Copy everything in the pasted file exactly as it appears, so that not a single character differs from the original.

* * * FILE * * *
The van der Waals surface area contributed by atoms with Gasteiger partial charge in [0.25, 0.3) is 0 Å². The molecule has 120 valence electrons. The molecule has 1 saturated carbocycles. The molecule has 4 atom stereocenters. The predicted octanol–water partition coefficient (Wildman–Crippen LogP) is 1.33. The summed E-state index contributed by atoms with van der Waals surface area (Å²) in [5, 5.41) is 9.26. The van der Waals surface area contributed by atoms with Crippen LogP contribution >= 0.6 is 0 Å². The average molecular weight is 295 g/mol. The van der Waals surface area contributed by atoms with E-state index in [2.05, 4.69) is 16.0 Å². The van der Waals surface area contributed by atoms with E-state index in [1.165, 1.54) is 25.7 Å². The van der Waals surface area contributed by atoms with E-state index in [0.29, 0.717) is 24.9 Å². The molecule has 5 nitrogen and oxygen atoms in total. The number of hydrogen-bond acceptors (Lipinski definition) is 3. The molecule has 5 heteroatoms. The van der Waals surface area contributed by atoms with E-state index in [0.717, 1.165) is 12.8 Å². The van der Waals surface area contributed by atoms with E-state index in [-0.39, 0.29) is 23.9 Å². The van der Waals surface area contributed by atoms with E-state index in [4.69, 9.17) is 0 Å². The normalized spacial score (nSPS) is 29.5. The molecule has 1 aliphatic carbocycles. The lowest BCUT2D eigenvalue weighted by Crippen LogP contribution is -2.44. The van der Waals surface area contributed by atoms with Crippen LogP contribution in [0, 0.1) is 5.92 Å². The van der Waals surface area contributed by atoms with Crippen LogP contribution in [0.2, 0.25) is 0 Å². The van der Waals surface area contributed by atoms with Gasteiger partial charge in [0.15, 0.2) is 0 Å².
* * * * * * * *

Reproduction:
The van der Waals surface area contributed by atoms with Gasteiger partial charge in [0.25, 0.3) is 0 Å². The molecule has 120 valence electrons. The molecule has 1 saturated carbocycles. The molecule has 4 atom stereocenters. The predicted octanol–water partition coefficient (Wildman–Crippen LogP) is 1.33. The summed E-state index contributed by atoms with van der Waals surface area (Å²) in [5, 5.41) is 9.26. The van der Waals surface area contributed by atoms with Crippen LogP contribution >= 0.6 is 0 Å². The average molecular weight is 295 g/mol. The van der Waals surface area contributed by atoms with E-state index in [2.05, 4.69) is 16.0 Å². The van der Waals surface area contributed by atoms with E-state index in [1.165, 1.54) is 25.7 Å². The van der Waals surface area contributed by atoms with E-state index in [0.29, 0.717) is 24.9 Å². The molecule has 5 nitrogen and oxygen atoms in total. The number of hydrogen-bond acceptors (Lipinski definition) is 3. The molecule has 5 heteroatoms. The van der Waals surface area contributed by atoms with E-state index in [0.717, 1.165) is 12.8 Å². The van der Waals surface area contributed by atoms with E-state index in [-0.39, 0.29) is 23.9 Å². The van der Waals surface area contributed by atoms with E-state index in [4.69, 9.17) is 0 Å². The normalized spacial score (nSPS) is 29.5. The molecule has 1 aliphatic carbocycles. The lowest BCUT2D eigenvalue weighted by Crippen LogP contribution is -2.44. The van der Waals surface area contributed by atoms with Crippen LogP contribution in [0, 0.1) is 5.92 Å². The van der Waals surface area contributed by atoms with Crippen LogP contribution in [0.2, 0.25) is 0 Å². The van der Waals surface area contributed by atoms with Gasteiger partial charge in [0.15, 0.2) is 0 Å².